DNA identifies missing Navajo Nation woman as homicide victim found in California

Christine Lester's identity was matched to remains in California that have been labeled as “Jane Doe” since the 80s.
Published: May. 2, 2023 at 8:07 PM MST
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NAVAJO NATION, AZ (3TV/CBS 5) - Thirty-five years ago, a Navajo Nation woman went missing on her way to Flagstaff and was never seen again. Now decades later, there’s been a massive break in the cold case. Her identity was just matched to remains in California that have been labeled as “Jane Doe” since the 80s, and now it’s an open homicide investigation.

Memories have been preserved in pictures. It’s all Christine Lester’s family has had for 35 years. “She left May 5 of 1987 and Mother’s Day was coming up,” said Shawna Rockwell.

Shawna, Herbert, and LaBrenda Rockwell remember that time well for the worst reason. Their 24-year-old sister was heading out from the Navajo Nation to the Flagstaff mall to get their mother and grandmother gifts for the holiday. “She always hitchhiked. Back in the day a lot of people did,” said Shawna.

Christine told her uncle she’d be back home by the time he was off work. “We don’t know if she made it to Flagstaff, we don’t know, but that’s where she wanted to go,” said Shawna. They filed a missing persons report as the days went on, but nothing changed; Christine was never seen again, yet her family believed she was still alive somewhere. “We’ve always had that hope she’ll come through that door and introduce her family. Introduce her little family,” said Herbert.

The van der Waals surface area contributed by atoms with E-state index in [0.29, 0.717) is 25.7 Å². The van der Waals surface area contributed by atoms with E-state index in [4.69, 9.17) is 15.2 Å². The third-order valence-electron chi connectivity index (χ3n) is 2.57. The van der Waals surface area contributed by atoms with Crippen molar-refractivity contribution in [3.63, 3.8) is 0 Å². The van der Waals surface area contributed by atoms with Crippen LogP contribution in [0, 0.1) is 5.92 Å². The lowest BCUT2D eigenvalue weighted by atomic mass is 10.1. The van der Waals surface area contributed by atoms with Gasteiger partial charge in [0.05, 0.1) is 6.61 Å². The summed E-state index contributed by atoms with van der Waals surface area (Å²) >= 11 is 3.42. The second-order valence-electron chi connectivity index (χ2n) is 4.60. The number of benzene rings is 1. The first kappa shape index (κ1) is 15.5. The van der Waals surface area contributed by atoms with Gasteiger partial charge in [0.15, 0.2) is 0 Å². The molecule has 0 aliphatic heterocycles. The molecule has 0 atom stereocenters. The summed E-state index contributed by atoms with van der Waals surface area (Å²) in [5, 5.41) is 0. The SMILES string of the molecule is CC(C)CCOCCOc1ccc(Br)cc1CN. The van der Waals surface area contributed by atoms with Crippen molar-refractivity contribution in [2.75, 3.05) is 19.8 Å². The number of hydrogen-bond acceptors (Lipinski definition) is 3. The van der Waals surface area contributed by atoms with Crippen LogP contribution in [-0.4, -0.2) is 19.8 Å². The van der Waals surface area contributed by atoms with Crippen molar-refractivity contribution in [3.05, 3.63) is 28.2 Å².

Then, just two weeks ago, the Rockwells received a bittersweet call from authorities, but not in Arizona, from the Madera County Sherriff’s Office outside Fresno, California. “I didn’t want to hear the news. I wanted her to come home,” said Shawna.

Christine Lester’s remains have been buried in a gravesite for decades labeled “Jane Doe.” The Madera County Sheriff’s Office said they found a woman dead on the side of a rural county road just 16 days after Christine went missing, but no identification was made.

In 2020, a deputy renewed the effort to identify her, and her body was exhumed to create a DNA profile. In March 2023, a DNA match to one of Christine’s brothers was finally made. The sheriff’s office said this is now an open homicide investigation.

Christine’s siblings said they have no idea who killed her but did receive an odd letter written to Christine more than five years after she went missing. “To this day we don’t know who wrote it. She left in ‘87, and the letter was written back in ‘92 or ‘93. Which was really weird because she didn’t have a boyfriend that we knew of,” said Shawna. “It was kind of explicit. I don’t think Christine would ever do some of the things this guy mentioned. To me it was…he knew something about Christine.” That letter is now in the hands of authorities.

Christine’s siblings were reunited with their sister after her remains were delivered to them personally by authorities Monday, after over 30 years of broken hearts. “I’m going to cherish all the good memories that I had with her,” said LaBrenda. “I’d just like to say, ‘Welcome home, Christine. ‘Shadi’, which means big sister,” said Herbert.

Her family is holding a procession for Christine on Friday to escort her remains from Flagstaff to their family plot at a gravesite on the reservation, and they’ll hold a service for her there.

The Madera County Sheriff’s Office said they know the cause of death but aren’t releasing it publicly because it’s something only the killer would know, and they don’t want to jeopardize the investigation.

As for leads, they would say there are several investigative avenues they’re approaching right now but need to keep them confidential. They ask anyone with information on the homicide of Christine Lester to call the Madera County Sheriff’s Office at 559-675-7770 and ask for Detective Luis Padgett.